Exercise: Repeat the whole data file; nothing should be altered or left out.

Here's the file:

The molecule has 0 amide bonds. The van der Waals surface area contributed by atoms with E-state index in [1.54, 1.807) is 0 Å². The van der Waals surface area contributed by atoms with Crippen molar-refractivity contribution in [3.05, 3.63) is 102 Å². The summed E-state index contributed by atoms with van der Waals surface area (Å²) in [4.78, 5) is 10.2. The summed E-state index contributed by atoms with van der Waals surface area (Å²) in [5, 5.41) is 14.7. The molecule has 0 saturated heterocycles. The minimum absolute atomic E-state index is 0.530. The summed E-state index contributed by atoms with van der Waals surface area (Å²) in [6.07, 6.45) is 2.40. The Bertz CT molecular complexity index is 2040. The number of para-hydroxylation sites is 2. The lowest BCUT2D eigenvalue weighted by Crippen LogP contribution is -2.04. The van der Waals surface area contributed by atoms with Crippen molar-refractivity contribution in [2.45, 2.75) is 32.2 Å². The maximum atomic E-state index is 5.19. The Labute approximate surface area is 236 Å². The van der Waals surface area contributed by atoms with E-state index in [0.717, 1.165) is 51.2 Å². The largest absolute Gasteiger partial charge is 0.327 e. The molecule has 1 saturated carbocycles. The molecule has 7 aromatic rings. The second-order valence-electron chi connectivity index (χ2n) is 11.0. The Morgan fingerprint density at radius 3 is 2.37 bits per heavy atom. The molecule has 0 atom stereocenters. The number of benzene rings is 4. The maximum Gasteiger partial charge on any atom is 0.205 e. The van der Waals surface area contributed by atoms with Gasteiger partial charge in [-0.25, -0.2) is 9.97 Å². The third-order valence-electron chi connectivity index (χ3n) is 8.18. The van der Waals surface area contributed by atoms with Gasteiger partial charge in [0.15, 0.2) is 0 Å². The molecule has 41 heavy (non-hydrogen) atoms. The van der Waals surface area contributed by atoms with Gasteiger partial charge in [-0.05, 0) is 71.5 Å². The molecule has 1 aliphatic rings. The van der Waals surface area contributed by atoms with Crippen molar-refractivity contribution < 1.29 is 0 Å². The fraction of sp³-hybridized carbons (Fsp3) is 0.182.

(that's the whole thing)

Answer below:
The molecule has 0 amide bonds. The van der Waals surface area contributed by atoms with E-state index in [1.54, 1.807) is 0 Å². The van der Waals surface area contributed by atoms with Crippen molar-refractivity contribution in [3.05, 3.63) is 102 Å². The summed E-state index contributed by atoms with van der Waals surface area (Å²) in [4.78, 5) is 10.2. The summed E-state index contributed by atoms with van der Waals surface area (Å²) in [5, 5.41) is 14.7. The molecule has 0 saturated heterocycles. The minimum absolute atomic E-state index is 0.530. The summed E-state index contributed by atoms with van der Waals surface area (Å²) in [6.07, 6.45) is 2.40. The Bertz CT molecular complexity index is 2040. The number of para-hydroxylation sites is 2. The lowest BCUT2D eigenvalue weighted by Crippen LogP contribution is -2.04. The van der Waals surface area contributed by atoms with Crippen molar-refractivity contribution in [2.45, 2.75) is 32.2 Å². The maximum atomic E-state index is 5.19. The Labute approximate surface area is 236 Å². The van der Waals surface area contributed by atoms with E-state index in [0.717, 1.165) is 51.2 Å². The largest absolute Gasteiger partial charge is 0.327 e. The molecule has 1 saturated carbocycles. The molecule has 7 aromatic rings. The second-order valence-electron chi connectivity index (χ2n) is 11.0. The Morgan fingerprint density at radius 3 is 2.37 bits per heavy atom. The molecule has 0 atom stereocenters. The number of benzene rings is 4. The maximum Gasteiger partial charge on any atom is 0.205 e. The van der Waals surface area contributed by atoms with Gasteiger partial charge in [-0.25, -0.2) is 9.97 Å². The third-order valence-electron chi connectivity index (χ3n) is 8.18. The van der Waals surface area contributed by atoms with Gasteiger partial charge in [0.15, 0.2) is 0 Å². The molecule has 41 heavy (non-hydrogen) atoms. The van der Waals surface area contributed by atoms with Gasteiger partial charge in [-0.05, 0) is 71.5 Å². The molecule has 1 aliphatic rings. The van der Waals surface area contributed by atoms with Crippen molar-refractivity contribution < 1.29 is 0 Å². The fraction of sp³-hybridized carbons (Fsp3) is 0.182.